Press Release

Philanthropy Supports Excellence at the CSU




University system continues to benefit from extraordinary
personal generosity, even with prolonged economic
downturn affecting amount of giving

(January 26, 2011) – Alumni and friends of the California State University continue to provide much needed support for the university, according to the Philanthropic Annual Report presented on Jan. 25 to the CSU Board of Trustees.   

Over the past three years, the CSU has averaged $357 million in gift commitments, including more than $265 million designated in 2009-2010.  The 2009-2010 decrease from the prior two years of extraordinarily strong gift commitments reflects the impact of the prolonged recession.  Gift receipts, new gifts and pledge payments totaling $228 million, also declined from the record-high prior two years.

As a positive, CSU endowments began to recover during 2009-2010, with an 18 percent increase in endowment market value that reached $846 million, up from $720 million in 2008-2009.  In 2009-2010, donors contributed nearly $50 million in new gifts toward endowments, an increase of 26 percent from the prior year.  Over a three-year period, $157 million in new endowment gifts were added to endowments throughout the CSU.

"We have seen remarkable generosity and belief in the CSU mission overcome one of the most prolonged recessions in American history," said Garrett P. Ashley, CSU vice chancellor for university relations and advancement.  "These personal gifts allow for a margin of excellence at a time when many programmatic resources are scarce."

Despite what has been a difficult year for many, the CSU continues to be the benefactor of some tremendous displays of personal generosity.  The San Diego State University Library benefited from a $4 million pledge from Charles and Robin Luby, who are both active alumni and dedicated volunteers at the campus.

Ed Fitzpatrick and his wife, Bertha, announced a $500,000 gift in support of CSU Stanislaus\' athletic program.  Ed Fitzpatrick has served as a strong and valuable member of the University’s Foundation Board since 2003 and both actively support the Warrior Athletics program.  The Warrior Arena has been renamed the Ed and Bertha Fitzpatrick Arena in their honor.

Giving is not confined to individuals.  Corporations have also invested in the future of the CSU.  For the second year in a row, AT&T made the CSU/ AT&T Road to College Bus Tour possible with $500,000 in funding.  The 40-foot high impact “wired” bus wrapped with the “Road to College: Get on Board” theme made 40 stops statewide encouraging students to plan for college.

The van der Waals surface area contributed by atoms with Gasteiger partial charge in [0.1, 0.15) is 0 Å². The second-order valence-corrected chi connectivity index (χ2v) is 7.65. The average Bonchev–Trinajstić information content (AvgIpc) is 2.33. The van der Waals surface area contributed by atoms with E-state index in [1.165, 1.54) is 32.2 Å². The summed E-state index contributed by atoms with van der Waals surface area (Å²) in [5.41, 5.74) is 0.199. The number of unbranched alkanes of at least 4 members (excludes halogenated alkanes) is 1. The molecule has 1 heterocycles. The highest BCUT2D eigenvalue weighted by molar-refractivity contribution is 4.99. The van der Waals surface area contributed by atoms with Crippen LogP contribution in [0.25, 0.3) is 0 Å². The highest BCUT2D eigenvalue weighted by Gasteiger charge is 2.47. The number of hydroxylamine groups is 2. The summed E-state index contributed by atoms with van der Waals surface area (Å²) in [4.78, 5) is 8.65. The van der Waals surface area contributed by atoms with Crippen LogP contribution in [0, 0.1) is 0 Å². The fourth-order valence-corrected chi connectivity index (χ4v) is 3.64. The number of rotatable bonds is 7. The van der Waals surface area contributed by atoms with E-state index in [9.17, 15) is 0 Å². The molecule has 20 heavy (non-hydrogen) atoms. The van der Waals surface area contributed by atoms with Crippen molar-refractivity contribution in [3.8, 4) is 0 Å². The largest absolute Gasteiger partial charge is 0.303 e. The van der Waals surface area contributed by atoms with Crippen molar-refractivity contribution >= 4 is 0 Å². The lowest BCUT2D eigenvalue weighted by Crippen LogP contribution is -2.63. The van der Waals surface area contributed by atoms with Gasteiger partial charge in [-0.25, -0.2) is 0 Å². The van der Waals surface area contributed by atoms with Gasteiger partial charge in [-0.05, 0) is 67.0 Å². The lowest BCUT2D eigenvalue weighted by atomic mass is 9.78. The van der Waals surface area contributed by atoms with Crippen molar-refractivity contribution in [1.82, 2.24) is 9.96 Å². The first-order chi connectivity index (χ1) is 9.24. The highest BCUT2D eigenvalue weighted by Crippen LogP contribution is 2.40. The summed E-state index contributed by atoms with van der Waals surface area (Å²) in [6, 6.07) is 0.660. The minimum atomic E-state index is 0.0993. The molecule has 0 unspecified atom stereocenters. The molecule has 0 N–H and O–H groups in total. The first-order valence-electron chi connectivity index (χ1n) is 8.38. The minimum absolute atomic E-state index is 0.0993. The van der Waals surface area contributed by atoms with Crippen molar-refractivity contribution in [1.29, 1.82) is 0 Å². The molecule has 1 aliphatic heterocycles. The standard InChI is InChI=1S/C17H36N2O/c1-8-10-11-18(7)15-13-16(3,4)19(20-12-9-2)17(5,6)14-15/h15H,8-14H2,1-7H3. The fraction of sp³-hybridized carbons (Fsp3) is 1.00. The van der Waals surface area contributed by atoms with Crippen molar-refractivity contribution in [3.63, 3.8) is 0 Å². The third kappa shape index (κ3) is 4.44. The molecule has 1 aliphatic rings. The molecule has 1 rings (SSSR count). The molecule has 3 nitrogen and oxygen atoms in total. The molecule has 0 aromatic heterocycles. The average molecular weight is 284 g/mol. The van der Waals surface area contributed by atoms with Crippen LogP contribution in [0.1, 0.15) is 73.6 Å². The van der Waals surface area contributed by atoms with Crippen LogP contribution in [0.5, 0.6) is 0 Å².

As was the case with the three examples above, 97 percent of all charitable gifts received were designated to specific interests identified by the donor.  The CSU is obligated to spend those funds enhancing the purpose the donor intended.  Therefore, fundraising cannot replace general fund dollars.  However, those programs, services, scholarships and other designated interests that receive funds can use these resources to attain a margin of excellence greater than otherwise possible.

Below are the interests that received philanthropic support through gift receipts.

Gift Receipt (by designation)    

  • Endowments (primarily for student scholarships) - $50 million
  • Academic programs  - $43.9 million
  • Designations for other university needs - $26.8 million
  • Public service programs - $25.5 million  
  • Facilities (libraries, laboratories, arts centers and athletics) - $19 million
  • Student scholarships (not through endowments) - $15.6 million
  • Athletics - $14.5 million
  • Irrevocable deferred gifts - $12 million
  • Applied research -$9.9 million
  • Physical plant operations - $1.8 million
  • Library operations - $1.6 million
  • Faculty compensation - $1.0 million
  • Unrestricted - $5.9 million


About the California State University
The California State University is the largest system of senior higher education in the country, with 23 campuses, approximately 433,000 students year round and 44,000 faculty and staff. Since the system was created in 1961, it has awarded nearly 2.5 million degrees, about 90,000 annually. The CSU is renowned for the quality of its teaching and for the job-ready graduates it produces. A recent economic report found that the CSU supports more than 150,000 jobs statewide, annually. The engine driving job creation is more than $17 billion in economic activity that directly results from CSU-related spending that generates $5.43 for every dollar the state invests. The mission of the CSU is to provide high-quality, affordable education to meet the ever-changing needs of the people of California. With its commitment to excellence, diversity and innovation, the CSU is the university system that is working for California.

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